- The Washington Times - Wednesday, January 8, 2003

CAIRO, Jan. 8 (UPI) — Egyptian Foreign Minister Ahmed Maher dismissed a U.S. initiative to promote democracy in Arab countries, Al Musawar magazine reported Wednesday.

It was the latest in hostile comments from Arab authorities on a plan announced last month by Secretary of State Colin Powell to develop an open economy as well as democracy in key Arab countries with which the United States has friendly relations.

The same goals would be sought in Iraq, should the United States intervene to oust the regime of President Saddam Hussein.

Maher was quoted by Al Musawar as saying, "Democracy in Egypt might not be exemplary, but we have achieved great progress and we are still proceeding on that path."

"We welcome any assistance in that regard on condition that no one dictates to us what we should do or claim to give us lessons in democracy," Maher said.

The project grew out of Washington's concern with anti-American violence that resulted in the attacks on New York and Washington on Sept. 11, 2001, and which has continued around the Muslim world since.

Called the U.S.-Middle East Partnership Initiative, it is intended to provide funding and a framework for the United States to work with governments and people in the Arab world to expand economic, educational and political opportunity.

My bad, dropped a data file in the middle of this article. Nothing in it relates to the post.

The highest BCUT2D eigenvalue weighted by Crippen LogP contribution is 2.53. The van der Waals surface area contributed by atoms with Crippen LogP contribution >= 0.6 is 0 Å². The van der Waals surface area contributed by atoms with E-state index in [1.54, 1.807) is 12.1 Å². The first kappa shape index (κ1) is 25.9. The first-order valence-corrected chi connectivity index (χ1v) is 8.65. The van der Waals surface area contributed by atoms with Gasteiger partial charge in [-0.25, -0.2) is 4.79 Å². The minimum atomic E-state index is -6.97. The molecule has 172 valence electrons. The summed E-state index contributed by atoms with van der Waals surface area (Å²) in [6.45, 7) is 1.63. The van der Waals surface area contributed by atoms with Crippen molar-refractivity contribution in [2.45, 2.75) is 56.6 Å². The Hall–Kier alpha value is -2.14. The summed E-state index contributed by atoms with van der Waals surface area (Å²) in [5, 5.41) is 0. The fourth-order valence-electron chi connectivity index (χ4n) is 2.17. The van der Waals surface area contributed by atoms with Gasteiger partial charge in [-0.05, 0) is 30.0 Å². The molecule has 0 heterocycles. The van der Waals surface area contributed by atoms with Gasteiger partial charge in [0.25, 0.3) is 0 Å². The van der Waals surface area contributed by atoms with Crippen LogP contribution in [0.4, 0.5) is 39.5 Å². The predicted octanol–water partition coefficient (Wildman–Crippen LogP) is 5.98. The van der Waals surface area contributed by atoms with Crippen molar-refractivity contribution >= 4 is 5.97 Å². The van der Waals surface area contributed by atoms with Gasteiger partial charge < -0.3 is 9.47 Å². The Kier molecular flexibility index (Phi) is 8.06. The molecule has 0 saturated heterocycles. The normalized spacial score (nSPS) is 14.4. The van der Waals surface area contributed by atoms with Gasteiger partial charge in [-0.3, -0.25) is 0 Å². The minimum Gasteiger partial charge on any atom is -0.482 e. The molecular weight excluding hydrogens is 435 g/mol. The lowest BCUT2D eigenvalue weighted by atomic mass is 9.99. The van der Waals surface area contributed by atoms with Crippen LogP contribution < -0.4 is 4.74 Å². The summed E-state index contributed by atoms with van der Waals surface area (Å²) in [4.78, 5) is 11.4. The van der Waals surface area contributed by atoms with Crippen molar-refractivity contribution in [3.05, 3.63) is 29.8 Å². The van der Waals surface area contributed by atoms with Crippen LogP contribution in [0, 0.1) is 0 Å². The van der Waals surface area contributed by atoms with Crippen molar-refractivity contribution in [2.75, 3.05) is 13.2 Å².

Some American commentators have criticized the $29 million Powell said was allocated for the initiative as such a small sum as to indicate a lack of seriousness about carrying out the project.

Last month, Powell told the Arabic newspaper Al Quds al Arabi, that while he respected Saudi culture, the kingdom "will have to start examining (its) traditions and … practices to see whether or not change is appropriate."

The Saudi government daily Okaz riposted that, "What Mr. Powell means by his plan to turn us into a modern society is … a society stripped of its identity, its values, and its virtues — an ugly society with no connection to its roots, which is only a pale mirror image of the West."

Turning to another issue, Maher joined other Arab governmental voices in denying that efforts were under way to get Iraqi ruler Saddam Hussein to step down and go into voluntary exile so as to avoid U.S. military action to change the regime in Baghdad.

"We do not interfere in the domestic affairs of other countries and we are not concerned in deciding who is going to rule Iraq. Such matter should be decided by the Iraqi people itself," Maher said.

Monday Saudi Foreign Minister Saud al-Faisal denied any Saudi or Arab initiative, effort or contacts to convince Saddam to step down or relinquish power for the sake of a peaceful settlement to the crisis over the Iraqi leader's efforts to acquire weapons of mass destruction.

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